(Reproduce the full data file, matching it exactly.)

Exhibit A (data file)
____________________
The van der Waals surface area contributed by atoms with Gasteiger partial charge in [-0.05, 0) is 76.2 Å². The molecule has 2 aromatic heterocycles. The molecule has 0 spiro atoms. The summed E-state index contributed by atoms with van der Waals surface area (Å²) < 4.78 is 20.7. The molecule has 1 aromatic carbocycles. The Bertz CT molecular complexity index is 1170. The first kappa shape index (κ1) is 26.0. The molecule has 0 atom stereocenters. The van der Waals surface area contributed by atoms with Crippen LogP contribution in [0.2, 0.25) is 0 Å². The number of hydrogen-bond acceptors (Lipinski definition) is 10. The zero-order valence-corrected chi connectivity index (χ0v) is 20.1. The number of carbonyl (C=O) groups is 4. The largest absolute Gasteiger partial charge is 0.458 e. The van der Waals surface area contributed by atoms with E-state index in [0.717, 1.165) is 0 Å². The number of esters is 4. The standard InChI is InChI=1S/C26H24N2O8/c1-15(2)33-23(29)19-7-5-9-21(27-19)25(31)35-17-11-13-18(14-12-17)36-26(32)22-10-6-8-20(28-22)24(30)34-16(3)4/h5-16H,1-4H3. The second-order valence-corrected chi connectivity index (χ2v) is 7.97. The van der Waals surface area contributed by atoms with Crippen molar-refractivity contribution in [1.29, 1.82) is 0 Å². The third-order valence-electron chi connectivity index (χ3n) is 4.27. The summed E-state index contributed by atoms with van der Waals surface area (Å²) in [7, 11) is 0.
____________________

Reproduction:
The van der Waals surface area contributed by atoms with Gasteiger partial charge in [-0.05, 0) is 76.2 Å². The molecule has 2 aromatic heterocycles. The molecule has 0 spiro atoms. The summed E-state index contributed by atoms with van der Waals surface area (Å²) < 4.78 is 20.7. The molecule has 1 aromatic carbocycles. The Bertz CT molecular complexity index is 1170. The first kappa shape index (κ1) is 26.0. The molecule has 0 atom stereocenters. The van der Waals surface area contributed by atoms with Crippen LogP contribution in [0.2, 0.25) is 0 Å². The number of hydrogen-bond acceptors (Lipinski definition) is 10. The zero-order valence-corrected chi connectivity index (χ0v) is 20.1. The number of carbonyl (C=O) groups is 4. The largest absolute Gasteiger partial charge is 0.458 e. The van der Waals surface area contributed by atoms with E-state index in [0.717, 1.165) is 0 Å². The number of esters is 4. The standard InChI is InChI=1S/C26H24N2O8/c1-15(2)33-23(29)19-7-5-9-21(27-19)25(31)35-17-11-13-18(14-12-17)36-26(32)22-10-6-8-20(28-22)24(30)34-16(3)4/h5-16H,1-4H3. The second-order valence-corrected chi connectivity index (χ2v) is 7.97. The van der Waals surface area contributed by atoms with Crippen molar-refractivity contribution in [1.29, 1.82) is 0 Å². The third-order valence-electron chi connectivity index (χ3n) is 4.27. The summed E-state index contributed by atoms with van der Waals surface area (Å²) in [7, 11) is 0.